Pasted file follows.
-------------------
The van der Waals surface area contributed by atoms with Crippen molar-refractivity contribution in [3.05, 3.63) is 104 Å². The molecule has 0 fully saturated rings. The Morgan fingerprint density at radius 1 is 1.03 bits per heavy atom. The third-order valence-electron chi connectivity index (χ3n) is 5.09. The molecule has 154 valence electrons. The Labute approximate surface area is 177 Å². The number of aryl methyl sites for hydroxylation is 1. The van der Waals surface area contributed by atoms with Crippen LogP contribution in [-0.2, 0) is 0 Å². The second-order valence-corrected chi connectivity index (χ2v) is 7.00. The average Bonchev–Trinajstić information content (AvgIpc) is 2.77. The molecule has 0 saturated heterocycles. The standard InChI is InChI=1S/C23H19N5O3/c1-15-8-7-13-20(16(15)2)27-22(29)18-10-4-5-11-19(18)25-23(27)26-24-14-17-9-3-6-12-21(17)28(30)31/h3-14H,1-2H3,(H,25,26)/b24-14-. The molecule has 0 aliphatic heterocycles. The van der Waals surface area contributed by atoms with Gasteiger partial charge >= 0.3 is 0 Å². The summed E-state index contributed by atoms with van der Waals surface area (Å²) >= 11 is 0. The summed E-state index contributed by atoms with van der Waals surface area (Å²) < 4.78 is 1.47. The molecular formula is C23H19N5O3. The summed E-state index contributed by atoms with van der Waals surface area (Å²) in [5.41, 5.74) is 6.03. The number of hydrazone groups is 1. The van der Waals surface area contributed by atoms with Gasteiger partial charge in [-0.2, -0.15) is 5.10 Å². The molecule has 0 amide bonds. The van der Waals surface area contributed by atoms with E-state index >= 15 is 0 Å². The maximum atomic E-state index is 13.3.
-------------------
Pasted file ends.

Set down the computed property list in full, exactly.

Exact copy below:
The van der Waals surface area contributed by atoms with Crippen molar-refractivity contribution in [3.05, 3.63) is 104 Å². The molecule has 0 fully saturated rings. The Morgan fingerprint density at radius 1 is 1.03 bits per heavy atom. The third-order valence-electron chi connectivity index (χ3n) is 5.09. The molecule has 154 valence electrons. The Labute approximate surface area is 177 Å². The number of aryl methyl sites for hydroxylation is 1. The van der Waals surface area contributed by atoms with Crippen LogP contribution in [-0.2, 0) is 0 Å². The second-order valence-corrected chi connectivity index (χ2v) is 7.00. The average Bonchev–Trinajstić information content (AvgIpc) is 2.77. The molecule has 0 saturated heterocycles. The standard InChI is InChI=1S/C23H19N5O3/c1-15-8-7-13-20(16(15)2)27-22(29)18-10-4-5-11-19(18)25-23(27)26-24-14-17-9-3-6-12-21(17)28(30)31/h3-14H,1-2H3,(H,25,26)/b24-14-. The molecule has 0 aliphatic heterocycles. The van der Waals surface area contributed by atoms with Gasteiger partial charge >= 0.3 is 0 Å². The summed E-state index contributed by atoms with van der Waals surface area (Å²) >= 11 is 0. The summed E-state index contributed by atoms with van der Waals surface area (Å²) < 4.78 is 1.47. The molecular formula is C23H19N5O3. The summed E-state index contributed by atoms with van der Waals surface area (Å²) in [5.41, 5.74) is 6.03. The number of hydrazone groups is 1. The van der Waals surface area contributed by atoms with Gasteiger partial charge in [-0.2, -0.15) is 5.10 Å². The molecule has 0 amide bonds. The van der Waals surface area contributed by atoms with E-state index >= 15 is 0 Å². The maximum atomic E-state index is 13.3.